Truth is, we have our natural talents and skills, but we can cultivate other talents and skills too. I was not good at placing IVs when I started in the Emergency Department, but now I’m definitely on the good side of the IV bell curve. On the other hand, I’m naturally very good at writing. Part of it, I would like to think, is natural talent because I have a certain love of language. However, I owe a major debt to my mother who is a phenomenal writer and editor. She inspired a love of reading, encouraged a love of writing my supporting me at writing camps (how nerdy!), and taught me to write well from a young age. In turn, I try to share the writing love by editing papers for my co-workers who are in school and do not have the amazing editor I have.
Vulnerability is something I have struggled with mightily. I struggle to be vulnerable in my relationship with God, with others, and with myself. I struggle to be resilient I do not acknowledge the initial pain and hurt in order to recover from it. I struggle to be hopeful because I am naturally wanting to improve things and can hardly enjoy things are they are.
I think the Polish learned resilience just as my friend Meghan learned resilience. The Polish did not stop loving their heritage but cultivated it in secret with one another. (In a well-timed providential find, Fr. Michael Gaitley in The Second Greatest Story Every Told attributes much of the Polish resilience to their faith too.) Meghan did not stop running because it hurt the first time but got up and ran again.
Though I have much to learn on the topic, I am convinced that resilience is learning how to stand up again after the fall, even when you know you’ll be pushed down again. Too much trauma can make us retreat, though. As Brown wrote: “Of all the things trauma takes away from us, the worst is our willingness, or even our ability, to be vulnerable. There’s a reclaiming that has to happen.” I think there’s a degree of needing grace from God and support from loved ones too.
Ultimately, the drive to stand up again has to be within us. People can stabilize us as we try to walk, but as I know from being a nurse, the patient needs to have some drive to walk. It is so much harder to carry dead weight than someone who is trying at least a little. We have to try at least a little when our loved ones support us.
God works miracles. As of late, I am being constantly amazed in prayer how my own ideas of His love, mercy, and grace as well as even my own dreams and desires for myself are too small. God can heal us of any trauma, but He never forces us to come to Him. Out of love and in love, He has given us freedom. Ultimately, the drive to stand up, crawl, or even call out for healing needs to come from within us.
But that’s how I think we learn resilience: a little try, a little cry, a little bit at a time. We’re going to fall and get crushed from time to time. But, as Theodore Roosevelt said and Brown loves to quote:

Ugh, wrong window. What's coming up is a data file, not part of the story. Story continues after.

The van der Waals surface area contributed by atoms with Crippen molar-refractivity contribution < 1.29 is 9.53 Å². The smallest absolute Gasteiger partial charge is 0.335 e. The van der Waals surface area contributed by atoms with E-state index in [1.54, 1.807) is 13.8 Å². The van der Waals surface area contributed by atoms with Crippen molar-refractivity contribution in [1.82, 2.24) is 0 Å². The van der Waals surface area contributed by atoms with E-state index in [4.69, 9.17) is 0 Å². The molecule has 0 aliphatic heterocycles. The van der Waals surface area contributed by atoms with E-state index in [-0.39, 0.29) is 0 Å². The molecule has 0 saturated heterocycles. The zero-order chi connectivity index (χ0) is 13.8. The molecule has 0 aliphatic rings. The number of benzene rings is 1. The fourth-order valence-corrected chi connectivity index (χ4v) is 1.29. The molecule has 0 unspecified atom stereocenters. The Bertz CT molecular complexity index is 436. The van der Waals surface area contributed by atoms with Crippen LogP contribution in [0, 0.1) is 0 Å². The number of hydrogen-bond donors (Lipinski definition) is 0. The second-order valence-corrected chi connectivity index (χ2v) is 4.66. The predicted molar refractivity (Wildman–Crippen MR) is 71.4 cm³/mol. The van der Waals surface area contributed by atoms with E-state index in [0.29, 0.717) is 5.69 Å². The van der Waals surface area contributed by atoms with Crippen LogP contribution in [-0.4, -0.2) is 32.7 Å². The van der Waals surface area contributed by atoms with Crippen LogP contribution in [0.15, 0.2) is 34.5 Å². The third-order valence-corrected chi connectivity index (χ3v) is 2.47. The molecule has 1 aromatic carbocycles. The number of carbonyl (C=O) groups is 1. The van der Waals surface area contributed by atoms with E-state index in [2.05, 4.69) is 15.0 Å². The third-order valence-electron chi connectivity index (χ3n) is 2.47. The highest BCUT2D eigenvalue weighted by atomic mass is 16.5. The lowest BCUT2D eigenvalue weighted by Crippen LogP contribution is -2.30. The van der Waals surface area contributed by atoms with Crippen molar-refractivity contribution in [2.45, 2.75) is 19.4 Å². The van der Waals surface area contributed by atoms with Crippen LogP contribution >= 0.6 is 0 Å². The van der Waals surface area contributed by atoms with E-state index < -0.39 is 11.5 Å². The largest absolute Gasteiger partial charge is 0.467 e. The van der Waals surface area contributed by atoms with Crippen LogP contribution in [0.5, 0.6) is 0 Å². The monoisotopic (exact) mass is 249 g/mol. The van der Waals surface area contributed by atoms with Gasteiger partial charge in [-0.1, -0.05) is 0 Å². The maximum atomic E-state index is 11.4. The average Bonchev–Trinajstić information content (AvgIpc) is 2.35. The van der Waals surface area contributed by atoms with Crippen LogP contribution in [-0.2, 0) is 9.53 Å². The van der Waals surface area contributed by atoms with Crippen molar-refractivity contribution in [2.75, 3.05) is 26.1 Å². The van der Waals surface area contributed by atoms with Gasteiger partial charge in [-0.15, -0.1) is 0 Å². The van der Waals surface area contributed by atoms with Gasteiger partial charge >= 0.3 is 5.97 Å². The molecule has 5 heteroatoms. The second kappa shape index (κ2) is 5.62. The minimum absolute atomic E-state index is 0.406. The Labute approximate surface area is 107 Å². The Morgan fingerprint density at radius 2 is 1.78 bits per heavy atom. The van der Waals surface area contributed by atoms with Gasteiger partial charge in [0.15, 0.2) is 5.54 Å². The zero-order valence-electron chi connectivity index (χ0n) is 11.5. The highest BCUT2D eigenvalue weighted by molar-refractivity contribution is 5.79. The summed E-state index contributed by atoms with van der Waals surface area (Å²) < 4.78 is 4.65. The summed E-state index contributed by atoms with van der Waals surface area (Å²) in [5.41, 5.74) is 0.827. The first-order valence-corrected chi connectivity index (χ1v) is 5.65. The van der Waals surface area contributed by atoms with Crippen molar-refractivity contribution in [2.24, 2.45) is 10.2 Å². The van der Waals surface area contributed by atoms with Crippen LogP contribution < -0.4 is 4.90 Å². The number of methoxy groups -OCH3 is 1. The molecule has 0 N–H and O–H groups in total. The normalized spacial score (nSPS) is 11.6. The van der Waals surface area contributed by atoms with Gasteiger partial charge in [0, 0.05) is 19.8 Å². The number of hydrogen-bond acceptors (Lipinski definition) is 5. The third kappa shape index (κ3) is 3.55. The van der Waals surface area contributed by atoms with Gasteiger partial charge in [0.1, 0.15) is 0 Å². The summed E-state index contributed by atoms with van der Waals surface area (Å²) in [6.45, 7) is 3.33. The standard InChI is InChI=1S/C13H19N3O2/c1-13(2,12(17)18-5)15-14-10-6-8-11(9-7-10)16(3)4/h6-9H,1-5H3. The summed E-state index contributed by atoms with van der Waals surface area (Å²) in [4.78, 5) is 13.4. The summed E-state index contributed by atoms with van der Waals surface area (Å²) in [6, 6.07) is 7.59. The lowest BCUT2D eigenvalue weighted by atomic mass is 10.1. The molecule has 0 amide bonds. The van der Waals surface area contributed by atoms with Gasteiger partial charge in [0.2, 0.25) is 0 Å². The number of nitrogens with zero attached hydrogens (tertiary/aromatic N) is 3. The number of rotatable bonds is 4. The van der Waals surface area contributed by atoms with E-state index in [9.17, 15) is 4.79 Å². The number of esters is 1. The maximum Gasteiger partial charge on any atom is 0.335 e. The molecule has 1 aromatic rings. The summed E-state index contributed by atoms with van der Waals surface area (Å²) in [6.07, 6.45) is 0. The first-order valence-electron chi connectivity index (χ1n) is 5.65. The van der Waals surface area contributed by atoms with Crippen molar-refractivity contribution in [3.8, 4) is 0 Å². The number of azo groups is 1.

“It is not the critic who counts; not the man who points out how the strong man stumbles, or where the doer of deeds could have done them better. The credit belongs to the man who is actually in the arena, whose face is marred by dust and sweat and blood; who strives valiantly; who errs, who comes short again and again, because there is no effort without error and shortcoming; but who does actually strive to do the deeds; who knows great enthusiasms, the great devotions; who spends himself in a worthy cause; who at the best knows in the end the triumph of high achievement, and who at the worst, if he fails, at least fails while daring greatly, so that his place shall never be with those cold and timid souls who neither know victory nor defeat.”
– Theodore Roosevelt, “The Man in the Arena”
Favorite Things in Boston:
- Thinking Cup – a local coffee chain throughout Boston with great coffee, wonderful sandwiches, and delightful treats.
- The Museum of Fine Arts – this might be blasphemy, but I liked it more than the MET in New York City.
- Mike’s Pastry – in the North End with the best cannoli in the city. Cash only!
- Faneuil Hall/The Public Market – Faneuil Hall is a historic building, and the area is surrounded by shopping and local food options
Favorite Things in Krakow:
- Krakow Free Tours – Amazing overview of the city and ours ended with a dragon!
- Wawel Cathedral – Poland liked to borrow a little bit of everyone else’s architecture, but the interior is amazing. Also, the climb up the tower is so fun with a fantastic view at the end!
- St. Mary’s Basilica – Amazing church in the market square with a trumpeter on the roof
- Glonojad – a cute vegetarian restaurant nearby my hostel had fantastic coffee and sandwiches
- Main Market Square – the largest medieval square in all of Europe, it is beautiful, colorful, and full of good restaurants
Favorite Things in Warsaw:
- Old Town – Destroyed during WWII, this has been beautifully remodeled and looks as if it is centuries old.
- Łazienki Park – A gorgeous, sprawling park in the middle of city with the king’s summer palace.
- The Palace of Culture and Science – A building installed by the Russians after WWII, the building itself is unpopular among Poles but supposedly has one of the best views in the city. (My friend and I never got up there though!)
- Tel Aviv – When we needed a break from heavy Polish food, this vegan middle-eastern restaurant was perfect